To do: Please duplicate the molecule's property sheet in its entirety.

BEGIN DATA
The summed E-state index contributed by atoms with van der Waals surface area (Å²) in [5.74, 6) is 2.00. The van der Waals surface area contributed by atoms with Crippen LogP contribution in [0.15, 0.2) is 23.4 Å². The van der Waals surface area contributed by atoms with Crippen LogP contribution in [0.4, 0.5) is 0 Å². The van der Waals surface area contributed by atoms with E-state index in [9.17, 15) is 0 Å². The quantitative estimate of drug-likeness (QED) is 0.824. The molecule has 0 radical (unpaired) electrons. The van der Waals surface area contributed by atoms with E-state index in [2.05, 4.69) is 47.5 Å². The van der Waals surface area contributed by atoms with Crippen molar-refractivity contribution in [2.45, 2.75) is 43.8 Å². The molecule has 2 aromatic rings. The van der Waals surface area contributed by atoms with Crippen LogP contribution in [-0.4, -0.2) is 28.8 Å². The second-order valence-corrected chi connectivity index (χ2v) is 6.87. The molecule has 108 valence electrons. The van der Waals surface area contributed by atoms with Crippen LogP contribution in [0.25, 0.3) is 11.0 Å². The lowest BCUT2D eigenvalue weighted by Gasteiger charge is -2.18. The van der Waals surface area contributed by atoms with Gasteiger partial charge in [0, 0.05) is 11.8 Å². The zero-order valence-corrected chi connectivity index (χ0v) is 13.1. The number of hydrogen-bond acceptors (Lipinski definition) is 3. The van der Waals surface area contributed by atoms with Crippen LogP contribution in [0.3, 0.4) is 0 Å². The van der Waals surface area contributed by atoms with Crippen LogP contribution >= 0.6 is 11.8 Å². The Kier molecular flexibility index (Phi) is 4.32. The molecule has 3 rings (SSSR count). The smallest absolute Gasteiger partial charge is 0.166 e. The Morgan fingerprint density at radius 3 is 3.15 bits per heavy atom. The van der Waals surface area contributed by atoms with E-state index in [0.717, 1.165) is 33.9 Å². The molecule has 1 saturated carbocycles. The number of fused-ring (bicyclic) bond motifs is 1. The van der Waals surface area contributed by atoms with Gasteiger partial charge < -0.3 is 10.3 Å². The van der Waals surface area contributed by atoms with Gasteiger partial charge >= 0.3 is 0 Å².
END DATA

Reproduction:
The summed E-state index contributed by atoms with van der Waals surface area (Å²) in [5.74, 6) is 2.00. The van der Waals surface area contributed by atoms with Crippen LogP contribution in [0.15, 0.2) is 23.4 Å². The van der Waals surface area contributed by atoms with Crippen LogP contribution in [0.4, 0.5) is 0 Å². The van der Waals surface area contributed by atoms with E-state index in [9.17, 15) is 0 Å². The quantitative estimate of drug-likeness (QED) is 0.824. The molecule has 0 radical (unpaired) electrons. The van der Waals surface area contributed by atoms with E-state index in [2.05, 4.69) is 47.5 Å². The van der Waals surface area contributed by atoms with Crippen molar-refractivity contribution in [2.45, 2.75) is 43.8 Å². The molecule has 2 aromatic rings. The van der Waals surface area contributed by atoms with Crippen LogP contribution in [-0.4, -0.2) is 28.8 Å². The second-order valence-corrected chi connectivity index (χ2v) is 6.87. The molecule has 108 valence electrons. The van der Waals surface area contributed by atoms with Crippen LogP contribution in [0.25, 0.3) is 11.0 Å². The lowest BCUT2D eigenvalue weighted by Gasteiger charge is -2.18. The van der Waals surface area contributed by atoms with Gasteiger partial charge in [0, 0.05) is 11.8 Å². The zero-order valence-corrected chi connectivity index (χ0v) is 13.1. The number of hydrogen-bond acceptors (Lipinski definition) is 3. The van der Waals surface area contributed by atoms with Crippen LogP contribution in [0.3, 0.4) is 0 Å². The van der Waals surface area contributed by atoms with Crippen LogP contribution >= 0.6 is 11.8 Å². The Kier molecular flexibility index (Phi) is 4.32. The molecule has 3 rings (SSSR count). The smallest absolute Gasteiger partial charge is 0.166 e. The Morgan fingerprint density at radius 3 is 3.15 bits per heavy atom. The van der Waals surface area contributed by atoms with E-state index in [0.717, 1.165) is 33.9 Å². The molecule has 1 saturated carbocycles. The number of fused-ring (bicyclic) bond motifs is 1. The van der Waals surface area contributed by atoms with Gasteiger partial charge < -0.3 is 10.3 Å². The van der Waals surface area contributed by atoms with Gasteiger partial charge >= 0.3 is 0 Å².